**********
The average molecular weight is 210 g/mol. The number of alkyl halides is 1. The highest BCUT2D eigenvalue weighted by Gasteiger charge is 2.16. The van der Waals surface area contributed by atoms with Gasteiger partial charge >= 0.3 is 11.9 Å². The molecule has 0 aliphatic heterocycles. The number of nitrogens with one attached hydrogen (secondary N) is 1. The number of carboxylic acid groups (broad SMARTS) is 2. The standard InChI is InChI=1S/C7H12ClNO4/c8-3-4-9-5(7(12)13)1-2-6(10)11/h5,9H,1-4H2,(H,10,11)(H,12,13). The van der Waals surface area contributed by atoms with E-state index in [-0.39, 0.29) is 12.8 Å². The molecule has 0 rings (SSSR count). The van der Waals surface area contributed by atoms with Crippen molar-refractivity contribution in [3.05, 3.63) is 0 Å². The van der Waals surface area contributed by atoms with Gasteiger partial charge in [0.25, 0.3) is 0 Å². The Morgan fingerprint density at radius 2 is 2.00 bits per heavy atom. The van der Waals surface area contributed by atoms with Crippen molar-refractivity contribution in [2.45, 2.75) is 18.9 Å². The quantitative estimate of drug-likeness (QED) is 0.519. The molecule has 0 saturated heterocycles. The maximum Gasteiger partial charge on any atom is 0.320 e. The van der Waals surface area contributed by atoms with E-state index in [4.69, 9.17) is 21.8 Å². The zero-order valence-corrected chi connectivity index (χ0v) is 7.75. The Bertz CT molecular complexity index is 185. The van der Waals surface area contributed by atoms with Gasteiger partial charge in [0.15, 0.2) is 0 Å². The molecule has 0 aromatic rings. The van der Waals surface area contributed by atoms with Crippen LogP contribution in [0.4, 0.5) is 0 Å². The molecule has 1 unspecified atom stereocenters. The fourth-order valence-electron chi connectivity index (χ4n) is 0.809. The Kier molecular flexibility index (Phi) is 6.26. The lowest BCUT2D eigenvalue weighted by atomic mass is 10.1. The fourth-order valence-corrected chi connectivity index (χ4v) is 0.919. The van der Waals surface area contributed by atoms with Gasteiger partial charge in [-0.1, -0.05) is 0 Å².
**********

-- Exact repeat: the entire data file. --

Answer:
The average molecular weight is 210 g/mol. The number of alkyl halides is 1. The highest BCUT2D eigenvalue weighted by Gasteiger charge is 2.16. The van der Waals surface area contributed by atoms with Gasteiger partial charge >= 0.3 is 11.9 Å². The molecule has 0 aliphatic heterocycles. The number of nitrogens with one attached hydrogen (secondary N) is 1. The number of carboxylic acid groups (broad SMARTS) is 2. The standard InChI is InChI=1S/C7H12ClNO4/c8-3-4-9-5(7(12)13)1-2-6(10)11/h5,9H,1-4H2,(H,10,11)(H,12,13). The van der Waals surface area contributed by atoms with E-state index in [-0.39, 0.29) is 12.8 Å². The molecule has 0 rings (SSSR count). The van der Waals surface area contributed by atoms with Crippen molar-refractivity contribution in [3.05, 3.63) is 0 Å². The van der Waals surface area contributed by atoms with Gasteiger partial charge in [0.25, 0.3) is 0 Å². The Morgan fingerprint density at radius 2 is 2.00 bits per heavy atom. The van der Waals surface area contributed by atoms with Crippen molar-refractivity contribution in [2.45, 2.75) is 18.9 Å². The quantitative estimate of drug-likeness (QED) is 0.519. The molecule has 0 saturated heterocycles. The maximum Gasteiger partial charge on any atom is 0.320 e. The van der Waals surface area contributed by atoms with E-state index in [4.69, 9.17) is 21.8 Å². The zero-order valence-corrected chi connectivity index (χ0v) is 7.75. The Bertz CT molecular complexity index is 185. The van der Waals surface area contributed by atoms with Gasteiger partial charge in [0.15, 0.2) is 0 Å². The molecule has 0 aromatic rings. The van der Waals surface area contributed by atoms with Crippen LogP contribution in [0.4, 0.5) is 0 Å². The molecule has 1 unspecified atom stereocenters. The fourth-order valence-electron chi connectivity index (χ4n) is 0.809. The Kier molecular flexibility index (Phi) is 6.26. The lowest BCUT2D eigenvalue weighted by atomic mass is 10.1. The fourth-order valence-corrected chi connectivity index (χ4v) is 0.919. The van der Waals surface area contributed by atoms with Gasteiger partial charge in [-0.1, -0.05) is 0 Å².